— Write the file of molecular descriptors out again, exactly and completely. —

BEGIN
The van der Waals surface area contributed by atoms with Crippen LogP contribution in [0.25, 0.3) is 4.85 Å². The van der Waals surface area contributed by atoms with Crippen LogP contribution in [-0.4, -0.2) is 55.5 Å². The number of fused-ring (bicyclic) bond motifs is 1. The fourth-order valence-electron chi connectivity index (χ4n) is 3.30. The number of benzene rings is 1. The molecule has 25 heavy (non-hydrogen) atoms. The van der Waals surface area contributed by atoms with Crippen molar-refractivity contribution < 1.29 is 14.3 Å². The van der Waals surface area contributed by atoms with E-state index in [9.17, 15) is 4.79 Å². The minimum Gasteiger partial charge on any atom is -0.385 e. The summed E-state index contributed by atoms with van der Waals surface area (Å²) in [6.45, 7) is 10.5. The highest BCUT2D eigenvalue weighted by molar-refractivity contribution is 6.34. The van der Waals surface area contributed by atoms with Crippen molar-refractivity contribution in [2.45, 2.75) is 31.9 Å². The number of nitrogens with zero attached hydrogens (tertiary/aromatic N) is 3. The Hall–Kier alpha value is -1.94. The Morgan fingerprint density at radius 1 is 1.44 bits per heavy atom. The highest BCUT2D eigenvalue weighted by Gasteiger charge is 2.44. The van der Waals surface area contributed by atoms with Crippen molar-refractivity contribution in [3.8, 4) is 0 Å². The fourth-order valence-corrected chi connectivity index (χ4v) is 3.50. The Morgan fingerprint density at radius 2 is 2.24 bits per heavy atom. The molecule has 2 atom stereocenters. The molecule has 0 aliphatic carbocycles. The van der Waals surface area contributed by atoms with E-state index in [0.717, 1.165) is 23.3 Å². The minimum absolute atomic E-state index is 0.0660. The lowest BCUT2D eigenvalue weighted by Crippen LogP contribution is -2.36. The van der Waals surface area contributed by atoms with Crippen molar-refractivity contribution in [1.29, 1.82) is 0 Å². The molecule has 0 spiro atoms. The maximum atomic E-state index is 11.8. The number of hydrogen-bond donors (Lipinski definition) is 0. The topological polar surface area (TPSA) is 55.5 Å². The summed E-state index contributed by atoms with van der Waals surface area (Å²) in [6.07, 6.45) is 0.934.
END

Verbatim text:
The van der Waals surface area contributed by atoms with Crippen LogP contribution in [0.25, 0.3) is 4.85 Å². The van der Waals surface area contributed by atoms with Crippen LogP contribution in [-0.4, -0.2) is 55.5 Å². The number of fused-ring (bicyclic) bond motifs is 1. The fourth-order valence-electron chi connectivity index (χ4n) is 3.30. The number of benzene rings is 1. The molecule has 25 heavy (non-hydrogen) atoms. The van der Waals surface area contributed by atoms with Crippen molar-refractivity contribution < 1.29 is 14.3 Å². The van der Waals surface area contributed by atoms with E-state index in [9.17, 15) is 4.79 Å². The minimum Gasteiger partial charge on any atom is -0.385 e. The summed E-state index contributed by atoms with van der Waals surface area (Å²) in [6.45, 7) is 10.5. The highest BCUT2D eigenvalue weighted by molar-refractivity contribution is 6.34. The van der Waals surface area contributed by atoms with Crippen molar-refractivity contribution in [2.45, 2.75) is 31.9 Å². The number of nitrogens with zero attached hydrogens (tertiary/aromatic N) is 3. The Hall–Kier alpha value is -1.94. The Morgan fingerprint density at radius 1 is 1.44 bits per heavy atom. The highest BCUT2D eigenvalue weighted by Gasteiger charge is 2.44. The van der Waals surface area contributed by atoms with Crippen molar-refractivity contribution in [3.8, 4) is 0 Å². The fourth-order valence-corrected chi connectivity index (χ4v) is 3.50. The Morgan fingerprint density at radius 2 is 2.24 bits per heavy atom. The molecule has 2 atom stereocenters. The molecule has 0 aliphatic carbocycles. The van der Waals surface area contributed by atoms with E-state index in [0.717, 1.165) is 23.3 Å². The minimum absolute atomic E-state index is 0.0660. The lowest BCUT2D eigenvalue weighted by Crippen LogP contribution is -2.36. The van der Waals surface area contributed by atoms with Crippen molar-refractivity contribution in [1.29, 1.82) is 0 Å². The molecule has 0 spiro atoms. The maximum atomic E-state index is 11.8. The number of hydrogen-bond donors (Lipinski definition) is 0. The topological polar surface area (TPSA) is 55.5 Å². The summed E-state index contributed by atoms with van der Waals surface area (Å²) in [6.07, 6.45) is 0.934.